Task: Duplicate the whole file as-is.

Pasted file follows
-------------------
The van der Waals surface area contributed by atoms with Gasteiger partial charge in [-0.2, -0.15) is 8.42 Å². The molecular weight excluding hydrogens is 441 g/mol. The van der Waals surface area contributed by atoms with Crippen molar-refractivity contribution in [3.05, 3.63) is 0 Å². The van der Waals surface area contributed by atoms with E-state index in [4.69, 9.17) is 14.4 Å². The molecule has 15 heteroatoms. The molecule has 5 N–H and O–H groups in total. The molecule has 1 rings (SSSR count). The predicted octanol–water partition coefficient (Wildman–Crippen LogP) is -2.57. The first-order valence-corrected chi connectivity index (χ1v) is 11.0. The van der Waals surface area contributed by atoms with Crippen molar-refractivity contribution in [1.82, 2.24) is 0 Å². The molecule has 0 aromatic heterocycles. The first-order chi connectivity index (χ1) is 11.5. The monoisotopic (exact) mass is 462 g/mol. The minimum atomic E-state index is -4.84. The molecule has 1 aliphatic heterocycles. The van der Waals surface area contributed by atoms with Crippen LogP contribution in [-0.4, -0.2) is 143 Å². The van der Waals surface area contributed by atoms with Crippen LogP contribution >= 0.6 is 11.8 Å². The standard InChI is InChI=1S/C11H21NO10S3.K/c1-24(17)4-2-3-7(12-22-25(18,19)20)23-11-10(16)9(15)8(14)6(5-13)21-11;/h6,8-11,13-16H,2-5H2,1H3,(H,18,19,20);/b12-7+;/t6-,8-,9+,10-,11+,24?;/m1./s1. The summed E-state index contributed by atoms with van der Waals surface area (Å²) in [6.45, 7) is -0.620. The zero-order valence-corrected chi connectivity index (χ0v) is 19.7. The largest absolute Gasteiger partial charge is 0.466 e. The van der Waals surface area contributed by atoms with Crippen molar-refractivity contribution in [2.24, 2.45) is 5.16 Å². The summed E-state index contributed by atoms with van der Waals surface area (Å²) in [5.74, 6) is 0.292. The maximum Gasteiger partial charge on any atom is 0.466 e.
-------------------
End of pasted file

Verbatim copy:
The van der Waals surface area contributed by atoms with Gasteiger partial charge in [-0.2, -0.15) is 8.42 Å². The molecular weight excluding hydrogens is 441 g/mol. The van der Waals surface area contributed by atoms with Crippen molar-refractivity contribution in [3.05, 3.63) is 0 Å². The van der Waals surface area contributed by atoms with E-state index in [4.69, 9.17) is 14.4 Å². The molecule has 15 heteroatoms. The molecule has 5 N–H and O–H groups in total. The molecule has 1 rings (SSSR count). The predicted octanol–water partition coefficient (Wildman–Crippen LogP) is -2.57. The first-order valence-corrected chi connectivity index (χ1v) is 11.0. The van der Waals surface area contributed by atoms with Crippen molar-refractivity contribution in [1.82, 2.24) is 0 Å². The molecule has 0 aromatic heterocycles. The first-order chi connectivity index (χ1) is 11.5. The monoisotopic (exact) mass is 462 g/mol. The minimum atomic E-state index is -4.84. The molecule has 1 aliphatic heterocycles. The van der Waals surface area contributed by atoms with Crippen LogP contribution in [-0.4, -0.2) is 143 Å². The van der Waals surface area contributed by atoms with Crippen LogP contribution >= 0.6 is 11.8 Å². The standard InChI is InChI=1S/C11H21NO10S3.K/c1-24(17)4-2-3-7(12-22-25(18,19)20)23-11-10(16)9(15)8(14)6(5-13)21-11;/h6,8-11,13-16H,2-5H2,1H3,(H,18,19,20);/b12-7+;/t6-,8-,9+,10-,11+,24?;/m1./s1. The summed E-state index contributed by atoms with van der Waals surface area (Å²) in [6.45, 7) is -0.620. The zero-order valence-corrected chi connectivity index (χ0v) is 19.7. The largest absolute Gasteiger partial charge is 0.466 e. The van der Waals surface area contributed by atoms with Crippen molar-refractivity contribution in [2.24, 2.45) is 5.16 Å². The summed E-state index contributed by atoms with van der Waals surface area (Å²) in [5.74, 6) is 0.292. The maximum Gasteiger partial charge on any atom is 0.466 e.